The power shift was palpable that day in 1983 when my Mom and Stepdad rolled up in the family Oldsmobile, fresh from the maternity ward, my mom clutching a tiny blue package to her bosom. For nine years I had been sitting pretty as the youngest and therefor most important member of the clan, the one demanding the most love and attention, the axis around which the entire universe spun, and I was well aware that my throne was being usurped by this tiny new creature that had been brought into being by the unholy union of my parents’ naughty parts being mashed together. My world was changing all around me, and I had no idea how to cope with it. Everyone’s focus for the past several months had been on my mother, and that beach-ball belly of hers. An entire room of our house had been transformed into a bright, sweet-smelling lair for this thing my mom was now carrying in her arms. She looked so impossibly happy as she entered the house, no doubt thankful that this creature was no longer insider her, kicking and punching her body from within like some horrible parasite she’d swallowed in the Amazon that grew to impossible proportions in her belly. I was the first in the room of relatives she approached with the package, smiling, perhaps sensing my displeasure as she kissed me on the cheek.
I wasn’t sure what to make of the little alien body bundled in blue cotton she carefully lowered into my tiny, third-grader arms. “Meet your new brother,” my mother whispered, retreating a few steps to snuggle with my step-father. I shot a helpless look at the room full of relatives who stood around me staring at this mysterious pile that was now in my lap, my sister Claire dancing around the room shrieking “I’m next! I’m next!,” certain I was going to drop the little purple, puffy-eyed creature that looked more like a goblin burrito in his blanket than an actual human being. Were babies supposed to look like this? Something was definitely wrong – I was sure these people were screwing with me. I was certain at any moment my folks were going to shout “Joke’s on you, Drew! That’s a pickled monkey-baby we found in a jar in the basement. Here’s your real brother…” But, no. This was the genuine article, with blotchy skin, bulbous, Muppety eyes, and a shriveled clipped navel that looked like a zombie finger was protruding from his stomach, thwarted in mid-escape from its babybelly tomb. This little thing was my half-brother, they told me. Half-brother, half-what?
This baby was born with a mohawk, which definitely wasn’t normal. It was completely bald, save for a thick shock of red hair that ran across the top of his head. It was if some twisted scientist was cloning an army of Mr. Ts and this one had been plucked from the ooze far too early. The kid was translucent, ginger-haired, and most definitely undercooked.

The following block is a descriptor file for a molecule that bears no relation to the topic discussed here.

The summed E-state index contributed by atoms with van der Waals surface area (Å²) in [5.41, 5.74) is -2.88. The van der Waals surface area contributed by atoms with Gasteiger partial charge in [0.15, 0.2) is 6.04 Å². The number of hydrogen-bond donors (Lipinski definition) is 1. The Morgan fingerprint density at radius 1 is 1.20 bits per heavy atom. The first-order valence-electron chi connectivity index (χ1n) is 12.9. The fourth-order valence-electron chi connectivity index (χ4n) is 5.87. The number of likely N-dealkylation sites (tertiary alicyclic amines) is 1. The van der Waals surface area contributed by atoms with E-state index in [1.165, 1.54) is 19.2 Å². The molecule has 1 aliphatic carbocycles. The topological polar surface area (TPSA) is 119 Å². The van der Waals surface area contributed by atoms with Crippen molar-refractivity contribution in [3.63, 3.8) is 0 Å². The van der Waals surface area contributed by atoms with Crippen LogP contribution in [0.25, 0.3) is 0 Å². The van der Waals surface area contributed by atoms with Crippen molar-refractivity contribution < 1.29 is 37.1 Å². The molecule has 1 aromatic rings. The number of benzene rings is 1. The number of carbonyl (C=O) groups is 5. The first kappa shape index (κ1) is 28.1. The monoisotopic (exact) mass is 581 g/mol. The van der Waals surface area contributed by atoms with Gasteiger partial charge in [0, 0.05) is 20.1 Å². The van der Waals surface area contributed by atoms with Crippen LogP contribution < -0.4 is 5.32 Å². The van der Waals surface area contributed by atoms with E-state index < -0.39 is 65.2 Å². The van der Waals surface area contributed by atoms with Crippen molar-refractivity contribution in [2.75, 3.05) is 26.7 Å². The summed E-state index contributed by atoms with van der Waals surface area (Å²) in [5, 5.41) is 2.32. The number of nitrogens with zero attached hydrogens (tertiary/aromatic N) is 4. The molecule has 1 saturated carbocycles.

I’d been waiting for days to meet the little critter in person, as my sister and I were forced to stay at home during his gooey debut. Both of us considered this a seriously raw deal – our mom and stepdad had been coaching us for months on how babies were made, in giggly pajama sessions reading from the giant pages of “Where Did I Come From?” on our mother’s bed, which had become the new bedtime story of choice. It was the brilliant tale of a happy, overweight couple who laid in bed together until the man squirted smiling white cartoon pollywogs from his penis into the woman’s vagina. Over several pages the woman’s stomach got bigger and bigger as the man paced about, until a doctor pulled a baby out of the lady’s snootch like a magician’s rabbit. “And that’s how Mommy had the two of you,” the story always ended.
The rules of the book did not apply, however, to Baby Number Three. He’d popped out of our Mom like toast. The doctor, we were told, had to drug our Mom up and cut her stomach open with a knife to pull the little guy out, leaving a long pink scar right below her navel. I was appalled. His first day of womb-freedom and the kid had already scarred my mom for life. All of the scars I’d given her up to that point had been purely psychological – because I was a gentleman, you see. The caesarian delivery just sounded too horrifying for my nine-year-old brain to picture – my mother’s stomach rising beneath the blanket, my new brother a howling demon bursting through her skin covered in goo, as doctors lunged for their knives and scalpels – nurses screeching “For God’s sake, squish it before it eats your face!”
Thankfully, none of them did. It took a few minutes of staring into this little monster’s eyes before my first warm, big-brothery feelings began to melt over me. I managed a laugh and looked up at my Mom as though she’d just handed me the present I’d always wanted. Somehow I knew I had the key to a lot of mischief in this tiny new person. He was a breathing lump of matter I could mold into anything I wanted. I could make him my accomplice in all things wicked. My own little underling. My evil minion.
We called it Matthew.